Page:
CHALLENGED TAX BASE WITH LOW WEALTH INDICES

The district's $1.6 billion tax base, which is coterminous with the City of Utica, will continue to be challenged in the near term but may benefit, over time, from the city's ongoing economic redevelopment initiatives. Taxable valuation has remained essentially flat for the past 10 years, as successful tax appeals and property demolitions have offset ongoing development projects, while modest property valuation growth has driven a 6.8% average annual increase in full valuation for the past five years. Local officials are in the process of completing a new master plan for the city to guide land use, infrastructure improvements and economic redevelopment projects, with future growth expected to be driven by reuse of former industrial plants and mixed use development in the city's downtown. Positively, the district's unemployment rate was 7.0% in June 2010 compared to 8.2% unemployment statewide. Employment in the district benefits from the stability afforded by several large healthcare providers operating in Utica including Mohawk Valley Network, St. Elizabeth's Medical Center and Rome Memorial Hospital. The district reports very low wealth levels including a per capita income of $15,246 (65.2% of the state median), a full value per capita of $26,846 that is approximately one-third of the state median and a poverty level of 24.5% compared to 14.6% for New York state.

ABOVE AVERAGE DEBT BURDEN MADE MANAGEABLE BY HIGH LEVEL OF STATE BUILDING AID

The district's sizable debt burden will likely remain manageable given rapid amortization of principal (100% of principal retired within 10 years) and the receipt of substantial state building aid. The district's overall debt burden of 9.8% of full valuation, which includes the overlapping obligations of Oneida County (G.O. rated A1) and the City of Utica, is considerably above the 1.9% New York state median but falls to a far more manageable 5.9% of full valuation when the district's exceptional percentage of state school building aid (98%) is taken into account. The district has $34 million in bond anticipation notes outstanding, which represent a portion of the district's $187 million capital plan approved by district voters in 2008. Projects resulting from the voter-approved 2008 bond resolution are fully funded with state building aid (98%) and an Excel grant (2%). The district anticipates refunding its bond anticipation notes with long-term indebtedness once its six-year capital program is substantially complete in 2015 or 2016. The district has no exposure to variable rate debt and is not party to any derivative agreements.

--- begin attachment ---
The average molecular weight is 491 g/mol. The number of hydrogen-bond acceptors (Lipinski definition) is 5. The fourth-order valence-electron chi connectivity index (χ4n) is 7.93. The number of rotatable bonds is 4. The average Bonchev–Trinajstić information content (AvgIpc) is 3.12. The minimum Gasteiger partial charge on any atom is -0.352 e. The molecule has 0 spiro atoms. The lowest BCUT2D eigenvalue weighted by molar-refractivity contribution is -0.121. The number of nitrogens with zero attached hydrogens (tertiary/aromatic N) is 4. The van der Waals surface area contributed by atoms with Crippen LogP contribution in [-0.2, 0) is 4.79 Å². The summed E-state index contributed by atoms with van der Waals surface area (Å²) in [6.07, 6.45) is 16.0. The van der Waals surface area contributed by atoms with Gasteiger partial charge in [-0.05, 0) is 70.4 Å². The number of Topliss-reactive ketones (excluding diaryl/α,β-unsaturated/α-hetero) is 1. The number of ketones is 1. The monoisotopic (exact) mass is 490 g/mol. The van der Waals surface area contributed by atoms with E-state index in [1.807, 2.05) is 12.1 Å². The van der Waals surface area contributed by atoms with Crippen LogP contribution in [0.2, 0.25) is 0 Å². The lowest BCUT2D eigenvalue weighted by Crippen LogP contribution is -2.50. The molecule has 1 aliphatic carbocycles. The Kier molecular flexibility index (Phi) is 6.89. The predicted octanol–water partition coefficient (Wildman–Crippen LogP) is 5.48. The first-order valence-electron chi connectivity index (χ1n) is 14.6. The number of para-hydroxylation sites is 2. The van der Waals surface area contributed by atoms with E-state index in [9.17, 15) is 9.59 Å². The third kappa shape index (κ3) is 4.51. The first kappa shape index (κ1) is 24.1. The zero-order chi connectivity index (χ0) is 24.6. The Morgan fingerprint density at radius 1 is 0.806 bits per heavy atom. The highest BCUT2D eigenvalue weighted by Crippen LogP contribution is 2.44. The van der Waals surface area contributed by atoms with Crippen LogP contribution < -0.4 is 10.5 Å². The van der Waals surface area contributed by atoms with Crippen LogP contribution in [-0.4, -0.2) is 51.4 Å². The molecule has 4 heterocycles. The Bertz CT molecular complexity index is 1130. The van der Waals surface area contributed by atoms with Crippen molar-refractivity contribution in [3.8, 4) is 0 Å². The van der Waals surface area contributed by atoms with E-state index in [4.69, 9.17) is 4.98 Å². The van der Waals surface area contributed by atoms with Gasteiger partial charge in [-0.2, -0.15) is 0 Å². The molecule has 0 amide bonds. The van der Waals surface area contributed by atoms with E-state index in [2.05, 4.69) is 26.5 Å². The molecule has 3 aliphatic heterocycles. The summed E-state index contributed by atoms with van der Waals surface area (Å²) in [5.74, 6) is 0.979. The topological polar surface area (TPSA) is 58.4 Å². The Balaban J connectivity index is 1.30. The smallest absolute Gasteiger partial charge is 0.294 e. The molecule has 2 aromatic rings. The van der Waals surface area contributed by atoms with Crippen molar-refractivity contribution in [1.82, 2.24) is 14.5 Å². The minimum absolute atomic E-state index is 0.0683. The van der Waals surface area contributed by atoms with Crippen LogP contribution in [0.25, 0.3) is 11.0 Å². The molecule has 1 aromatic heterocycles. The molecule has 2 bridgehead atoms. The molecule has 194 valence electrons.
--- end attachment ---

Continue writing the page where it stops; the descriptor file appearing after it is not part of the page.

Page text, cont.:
WHAT COULD MOVE THE RATING UP

-Continued tax base growth

-Increased reserve position

-Decreased debt burden

WHAT COULD MOVE THE RATING DOWN

-Deterioration of reserves

-Increased reliance on cash flow borrowing

-Declines in tax base

-Increased debt burden

KEY STATISTICS

2008 Population: 58,040

2010 Full Valuation: $1.6 billion

2010 Full Value Per Capita: $26,846

Overall Debt Burden (Adjusted): 9.8% (5.9%)

Direct Debt Burden: 5.0%

Payout of Principal (10 years): 100%